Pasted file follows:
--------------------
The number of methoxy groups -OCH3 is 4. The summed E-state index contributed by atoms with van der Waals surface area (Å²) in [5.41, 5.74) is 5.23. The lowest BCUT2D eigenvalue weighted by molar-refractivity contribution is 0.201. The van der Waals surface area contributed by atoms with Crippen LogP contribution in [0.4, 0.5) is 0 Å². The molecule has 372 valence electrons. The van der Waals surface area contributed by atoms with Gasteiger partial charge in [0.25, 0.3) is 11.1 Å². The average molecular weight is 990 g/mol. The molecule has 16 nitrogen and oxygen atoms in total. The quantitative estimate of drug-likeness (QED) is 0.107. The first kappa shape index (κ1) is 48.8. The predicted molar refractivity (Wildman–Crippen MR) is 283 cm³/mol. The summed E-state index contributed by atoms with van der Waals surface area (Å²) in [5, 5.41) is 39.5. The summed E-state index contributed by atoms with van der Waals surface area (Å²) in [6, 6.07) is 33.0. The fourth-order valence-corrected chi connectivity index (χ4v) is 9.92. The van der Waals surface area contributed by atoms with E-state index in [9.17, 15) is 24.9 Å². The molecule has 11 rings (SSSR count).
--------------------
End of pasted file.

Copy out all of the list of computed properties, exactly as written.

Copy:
The number of methoxy groups -OCH3 is 4. The summed E-state index contributed by atoms with van der Waals surface area (Å²) in [5.41, 5.74) is 5.23. The lowest BCUT2D eigenvalue weighted by molar-refractivity contribution is 0.201. The van der Waals surface area contributed by atoms with Crippen LogP contribution in [0.4, 0.5) is 0 Å². The molecule has 372 valence electrons. The van der Waals surface area contributed by atoms with Gasteiger partial charge in [0.25, 0.3) is 11.1 Å². The average molecular weight is 990 g/mol. The molecule has 16 nitrogen and oxygen atoms in total. The quantitative estimate of drug-likeness (QED) is 0.107. The first kappa shape index (κ1) is 48.8. The predicted molar refractivity (Wildman–Crippen MR) is 283 cm³/mol. The summed E-state index contributed by atoms with van der Waals surface area (Å²) in [5, 5.41) is 39.5. The summed E-state index contributed by atoms with van der Waals surface area (Å²) in [6, 6.07) is 33.0. The fourth-order valence-corrected chi connectivity index (χ4v) is 9.92. The van der Waals surface area contributed by atoms with E-state index in [9.17, 15) is 24.9 Å². The molecule has 11 rings (SSSR count).